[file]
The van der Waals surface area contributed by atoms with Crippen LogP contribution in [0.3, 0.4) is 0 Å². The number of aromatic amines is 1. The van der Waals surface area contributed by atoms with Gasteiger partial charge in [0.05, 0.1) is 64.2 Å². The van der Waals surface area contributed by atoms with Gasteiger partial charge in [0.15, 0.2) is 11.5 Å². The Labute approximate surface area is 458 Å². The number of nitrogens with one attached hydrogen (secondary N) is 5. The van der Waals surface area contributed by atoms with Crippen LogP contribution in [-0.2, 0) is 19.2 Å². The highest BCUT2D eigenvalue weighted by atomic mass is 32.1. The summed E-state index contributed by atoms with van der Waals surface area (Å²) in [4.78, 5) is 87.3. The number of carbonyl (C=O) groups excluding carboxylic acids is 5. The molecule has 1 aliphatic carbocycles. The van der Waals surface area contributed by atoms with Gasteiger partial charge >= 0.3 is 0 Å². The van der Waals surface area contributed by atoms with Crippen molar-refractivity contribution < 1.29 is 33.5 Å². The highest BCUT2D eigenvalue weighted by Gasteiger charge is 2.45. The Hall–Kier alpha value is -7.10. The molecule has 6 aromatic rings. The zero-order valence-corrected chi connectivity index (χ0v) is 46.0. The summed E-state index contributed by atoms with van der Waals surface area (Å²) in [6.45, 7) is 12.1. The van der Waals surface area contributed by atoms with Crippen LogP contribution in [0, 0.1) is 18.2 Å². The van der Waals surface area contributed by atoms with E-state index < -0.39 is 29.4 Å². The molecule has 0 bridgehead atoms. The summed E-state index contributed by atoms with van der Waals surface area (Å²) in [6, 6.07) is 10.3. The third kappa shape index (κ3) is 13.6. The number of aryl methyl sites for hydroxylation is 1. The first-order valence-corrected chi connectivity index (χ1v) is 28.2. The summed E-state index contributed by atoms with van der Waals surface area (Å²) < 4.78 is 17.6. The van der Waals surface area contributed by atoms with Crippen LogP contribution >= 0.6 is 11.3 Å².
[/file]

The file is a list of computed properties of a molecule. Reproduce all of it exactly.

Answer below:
The van der Waals surface area contributed by atoms with Crippen LogP contribution in [0.3, 0.4) is 0 Å². The number of aromatic amines is 1. The van der Waals surface area contributed by atoms with Gasteiger partial charge in [0.05, 0.1) is 64.2 Å². The van der Waals surface area contributed by atoms with Gasteiger partial charge in [0.15, 0.2) is 11.5 Å². The Labute approximate surface area is 458 Å². The number of nitrogens with one attached hydrogen (secondary N) is 5. The van der Waals surface area contributed by atoms with Crippen LogP contribution in [-0.2, 0) is 19.2 Å². The highest BCUT2D eigenvalue weighted by atomic mass is 32.1. The summed E-state index contributed by atoms with van der Waals surface area (Å²) in [4.78, 5) is 87.3. The number of carbonyl (C=O) groups excluding carboxylic acids is 5. The molecule has 1 aliphatic carbocycles. The van der Waals surface area contributed by atoms with Gasteiger partial charge >= 0.3 is 0 Å². The van der Waals surface area contributed by atoms with Crippen molar-refractivity contribution < 1.29 is 33.5 Å². The highest BCUT2D eigenvalue weighted by Gasteiger charge is 2.45. The Hall–Kier alpha value is -7.10. The molecule has 6 aromatic rings. The zero-order valence-corrected chi connectivity index (χ0v) is 46.0. The summed E-state index contributed by atoms with van der Waals surface area (Å²) in [6.45, 7) is 12.1. The van der Waals surface area contributed by atoms with Crippen LogP contribution in [0, 0.1) is 18.2 Å². The van der Waals surface area contributed by atoms with E-state index < -0.39 is 29.4 Å². The molecule has 0 bridgehead atoms. The summed E-state index contributed by atoms with van der Waals surface area (Å²) in [6, 6.07) is 10.3. The third kappa shape index (κ3) is 13.6. The number of aryl methyl sites for hydroxylation is 1. The first-order valence-corrected chi connectivity index (χ1v) is 28.2. The summed E-state index contributed by atoms with van der Waals surface area (Å²) < 4.78 is 17.6. The van der Waals surface area contributed by atoms with Crippen LogP contribution >= 0.6 is 11.3 Å².